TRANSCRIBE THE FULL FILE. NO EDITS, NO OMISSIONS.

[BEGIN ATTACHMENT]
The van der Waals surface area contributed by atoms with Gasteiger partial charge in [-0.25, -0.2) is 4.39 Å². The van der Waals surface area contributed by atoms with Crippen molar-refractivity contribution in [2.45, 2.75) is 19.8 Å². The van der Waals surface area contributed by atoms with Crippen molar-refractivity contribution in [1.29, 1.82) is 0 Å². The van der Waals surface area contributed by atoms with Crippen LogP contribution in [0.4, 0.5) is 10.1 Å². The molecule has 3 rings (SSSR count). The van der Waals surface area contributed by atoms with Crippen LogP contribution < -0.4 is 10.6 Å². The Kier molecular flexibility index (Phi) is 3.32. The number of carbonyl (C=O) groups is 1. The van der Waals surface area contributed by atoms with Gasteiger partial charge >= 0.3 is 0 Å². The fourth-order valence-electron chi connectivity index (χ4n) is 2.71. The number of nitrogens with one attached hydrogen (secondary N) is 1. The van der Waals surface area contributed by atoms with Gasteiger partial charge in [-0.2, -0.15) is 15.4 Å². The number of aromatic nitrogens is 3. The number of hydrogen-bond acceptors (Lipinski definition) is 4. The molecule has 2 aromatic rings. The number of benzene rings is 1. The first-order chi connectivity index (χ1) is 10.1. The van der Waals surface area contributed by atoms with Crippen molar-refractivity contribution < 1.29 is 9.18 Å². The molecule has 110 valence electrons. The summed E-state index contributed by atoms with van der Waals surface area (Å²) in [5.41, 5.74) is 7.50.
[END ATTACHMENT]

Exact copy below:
The van der Waals surface area contributed by atoms with Gasteiger partial charge in [-0.25, -0.2) is 4.39 Å². The van der Waals surface area contributed by atoms with Crippen molar-refractivity contribution in [2.45, 2.75) is 19.8 Å². The van der Waals surface area contributed by atoms with Crippen molar-refractivity contribution in [1.29, 1.82) is 0 Å². The van der Waals surface area contributed by atoms with Crippen LogP contribution in [0.4, 0.5) is 10.1 Å². The molecule has 3 rings (SSSR count). The van der Waals surface area contributed by atoms with Crippen LogP contribution < -0.4 is 10.6 Å². The Kier molecular flexibility index (Phi) is 3.32. The number of carbonyl (C=O) groups is 1. The van der Waals surface area contributed by atoms with Gasteiger partial charge >= 0.3 is 0 Å². The fourth-order valence-electron chi connectivity index (χ4n) is 2.71. The number of nitrogens with one attached hydrogen (secondary N) is 1. The van der Waals surface area contributed by atoms with Gasteiger partial charge in [-0.2, -0.15) is 15.4 Å². The number of aromatic nitrogens is 3. The number of hydrogen-bond acceptors (Lipinski definition) is 4. The molecule has 2 aromatic rings. The number of benzene rings is 1. The first-order chi connectivity index (χ1) is 10.1. The van der Waals surface area contributed by atoms with Crippen molar-refractivity contribution < 1.29 is 9.18 Å². The molecule has 110 valence electrons. The summed E-state index contributed by atoms with van der Waals surface area (Å²) in [5.41, 5.74) is 7.50.